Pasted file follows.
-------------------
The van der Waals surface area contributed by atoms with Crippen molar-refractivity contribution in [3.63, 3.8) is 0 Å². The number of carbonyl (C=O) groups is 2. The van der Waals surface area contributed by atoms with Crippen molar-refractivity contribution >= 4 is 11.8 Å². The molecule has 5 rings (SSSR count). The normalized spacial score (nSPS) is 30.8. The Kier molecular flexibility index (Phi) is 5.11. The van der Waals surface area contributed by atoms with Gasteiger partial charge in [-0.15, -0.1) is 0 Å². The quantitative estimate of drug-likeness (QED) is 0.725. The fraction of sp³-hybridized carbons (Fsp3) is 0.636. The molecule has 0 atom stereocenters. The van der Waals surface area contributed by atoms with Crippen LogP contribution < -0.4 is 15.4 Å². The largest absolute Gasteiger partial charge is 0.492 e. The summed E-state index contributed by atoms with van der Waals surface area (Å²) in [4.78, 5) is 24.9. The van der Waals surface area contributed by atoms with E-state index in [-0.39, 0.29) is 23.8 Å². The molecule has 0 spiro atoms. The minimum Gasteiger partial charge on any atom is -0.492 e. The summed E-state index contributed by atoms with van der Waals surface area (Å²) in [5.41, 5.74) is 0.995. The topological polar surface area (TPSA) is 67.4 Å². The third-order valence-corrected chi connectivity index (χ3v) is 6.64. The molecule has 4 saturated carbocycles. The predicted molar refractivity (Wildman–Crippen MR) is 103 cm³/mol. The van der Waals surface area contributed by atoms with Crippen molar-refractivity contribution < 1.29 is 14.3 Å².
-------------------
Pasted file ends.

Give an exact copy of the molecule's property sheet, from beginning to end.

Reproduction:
The van der Waals surface area contributed by atoms with Crippen molar-refractivity contribution in [3.63, 3.8) is 0 Å². The number of carbonyl (C=O) groups is 2. The van der Waals surface area contributed by atoms with Crippen molar-refractivity contribution >= 4 is 11.8 Å². The molecule has 5 rings (SSSR count). The normalized spacial score (nSPS) is 30.8. The Kier molecular flexibility index (Phi) is 5.11. The van der Waals surface area contributed by atoms with Gasteiger partial charge in [-0.15, -0.1) is 0 Å². The quantitative estimate of drug-likeness (QED) is 0.725. The fraction of sp³-hybridized carbons (Fsp3) is 0.636. The molecule has 0 atom stereocenters. The van der Waals surface area contributed by atoms with Crippen LogP contribution < -0.4 is 15.4 Å². The largest absolute Gasteiger partial charge is 0.492 e. The summed E-state index contributed by atoms with van der Waals surface area (Å²) in [4.78, 5) is 24.9. The van der Waals surface area contributed by atoms with E-state index in [-0.39, 0.29) is 23.8 Å². The molecule has 0 spiro atoms. The minimum Gasteiger partial charge on any atom is -0.492 e. The summed E-state index contributed by atoms with van der Waals surface area (Å²) in [5.41, 5.74) is 0.995. The topological polar surface area (TPSA) is 67.4 Å². The third-order valence-corrected chi connectivity index (χ3v) is 6.64. The molecule has 4 saturated carbocycles. The predicted molar refractivity (Wildman–Crippen MR) is 103 cm³/mol. The van der Waals surface area contributed by atoms with Crippen molar-refractivity contribution < 1.29 is 14.3 Å².